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Making rhubarb sauce is an easy way to enjoy the tangy taste of rhubarb on ice cream, pork or just by itself. The sauce is a combination of rhubarb and sugar that blends tartness and sweetness while allowing the flavor of rhubarb to stand out. Using fresh, ripe rhubarb will impart the best flavor to your sauce, and storing it properly will enable you to enjoy the sauce even when the bright rhubarb has faded from the garden.
The key to the success of any recipe, especially a simple one like rhubarb sauce, is the quality of the ingredients. Most produce items are available year-round in large grocery stores, but seasonality still matters. You can get fresher, more flavorful products when they are in season because in the off-season the fruits and vegetables are picked early and transported from places with different climates. Buy rhubarb in the spring and summer. If you have a penchant for gardening, you can grow your own rhubarb: it thrives in cool climates like those found in the northern United States.
Color can be deceptive when you are evaluating rhubarb. It can be red, pink, green or mottled, and none of the colors implies ripeness. Instead, the indicator of freshness and ripeness in rhubarb is texture. It should be crisp and firm like celery. Do not use rhubarb that has softened or gone limp, and avoid stalks with black discoloration — this indicates that the plant was frostbitten.
Once you have chosen your rhubarb, remove the leaves immediately. Rhubarb contains oxalic acid, which is also found in spinach. The acid is concentrated in the leaves, and it makes them toxic to humans and animals. During World War I, several people died from substituting rhubarb leaves for other green vegetables in response to shortages caused by the war. Keep the leaves away from your rhubarb sauce.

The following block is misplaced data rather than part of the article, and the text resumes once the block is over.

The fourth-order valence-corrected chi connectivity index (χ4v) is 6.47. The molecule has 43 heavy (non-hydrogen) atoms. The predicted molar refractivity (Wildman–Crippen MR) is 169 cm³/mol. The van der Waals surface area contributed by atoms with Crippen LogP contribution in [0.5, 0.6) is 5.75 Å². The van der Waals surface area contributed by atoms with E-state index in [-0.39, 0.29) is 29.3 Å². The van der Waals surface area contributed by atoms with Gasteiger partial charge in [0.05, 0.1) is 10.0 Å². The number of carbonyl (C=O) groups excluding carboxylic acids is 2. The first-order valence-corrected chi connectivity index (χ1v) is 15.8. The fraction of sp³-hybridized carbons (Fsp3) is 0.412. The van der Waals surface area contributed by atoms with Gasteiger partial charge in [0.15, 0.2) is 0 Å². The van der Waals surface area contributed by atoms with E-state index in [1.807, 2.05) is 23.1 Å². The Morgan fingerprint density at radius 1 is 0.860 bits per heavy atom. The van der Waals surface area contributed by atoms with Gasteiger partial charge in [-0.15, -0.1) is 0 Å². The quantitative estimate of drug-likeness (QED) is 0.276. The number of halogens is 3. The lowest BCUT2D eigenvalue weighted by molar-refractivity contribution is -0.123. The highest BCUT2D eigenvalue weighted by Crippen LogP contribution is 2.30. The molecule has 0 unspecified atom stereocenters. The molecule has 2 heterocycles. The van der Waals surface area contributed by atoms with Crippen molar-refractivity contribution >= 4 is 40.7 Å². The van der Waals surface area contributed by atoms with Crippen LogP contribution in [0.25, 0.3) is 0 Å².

The components of your rhubarb sauce are a matter of personal taste. Different people eat rhubarb in different ways. Some eat it plain and enjoy the tart flavor, while others cannot stand to eat it unless it is sweetened. Keep in mind the preferences of the people that will be eating the sauce when you decide how much sugar to add.
If you have enough rhubarb to make a large batch of rhubarb sauce, consider canning some of the sauce so you can enjoy the taste of rhubarb through the winter. The acid in the stalk inhibits the growth of bacteria in rhubarb sauce, making it a prime candidate for home canning because you can jar it using a water bath method rather than investing in the expensive equipment necessary for pressure canning. Make sure to use jars and lids designed for home canning, and use a recipe for canned rhubarb sauce that tells you how long to leave the filled jars in a boiling water bath. Most canned fruits need 20 to 30 minutes of boiling time, but the exact length depends on the ingredients you use.
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